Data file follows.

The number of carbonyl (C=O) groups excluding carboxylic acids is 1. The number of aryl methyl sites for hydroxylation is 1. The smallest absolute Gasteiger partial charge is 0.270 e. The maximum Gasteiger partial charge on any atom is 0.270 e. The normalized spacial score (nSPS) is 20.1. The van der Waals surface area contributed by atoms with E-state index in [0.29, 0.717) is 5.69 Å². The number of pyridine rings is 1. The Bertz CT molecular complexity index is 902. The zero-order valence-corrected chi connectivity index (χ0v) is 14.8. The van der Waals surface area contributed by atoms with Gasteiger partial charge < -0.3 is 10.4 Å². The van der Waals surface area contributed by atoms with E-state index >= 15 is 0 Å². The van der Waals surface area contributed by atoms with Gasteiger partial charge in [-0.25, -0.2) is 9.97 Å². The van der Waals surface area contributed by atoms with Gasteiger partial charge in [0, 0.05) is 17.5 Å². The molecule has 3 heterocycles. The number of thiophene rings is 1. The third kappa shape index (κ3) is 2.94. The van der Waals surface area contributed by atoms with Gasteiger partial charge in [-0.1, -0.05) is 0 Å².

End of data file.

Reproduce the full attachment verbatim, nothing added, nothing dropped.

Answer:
The number of carbonyl (C=O) groups excluding carboxylic acids is 1. The number of aryl methyl sites for hydroxylation is 1. The smallest absolute Gasteiger partial charge is 0.270 e. The maximum Gasteiger partial charge on any atom is 0.270 e. The normalized spacial score (nSPS) is 20.1. The van der Waals surface area contributed by atoms with E-state index in [0.29, 0.717) is 5.69 Å². The number of pyridine rings is 1. The Bertz CT molecular complexity index is 902. The zero-order valence-corrected chi connectivity index (χ0v) is 14.8. The van der Waals surface area contributed by atoms with Gasteiger partial charge < -0.3 is 10.4 Å². The van der Waals surface area contributed by atoms with E-state index >= 15 is 0 Å². The van der Waals surface area contributed by atoms with Gasteiger partial charge in [-0.25, -0.2) is 9.97 Å². The van der Waals surface area contributed by atoms with Gasteiger partial charge in [0, 0.05) is 17.5 Å². The molecule has 3 heterocycles. The number of thiophene rings is 1. The third kappa shape index (κ3) is 2.94. The van der Waals surface area contributed by atoms with Gasteiger partial charge in [-0.1, -0.05) is 0 Å².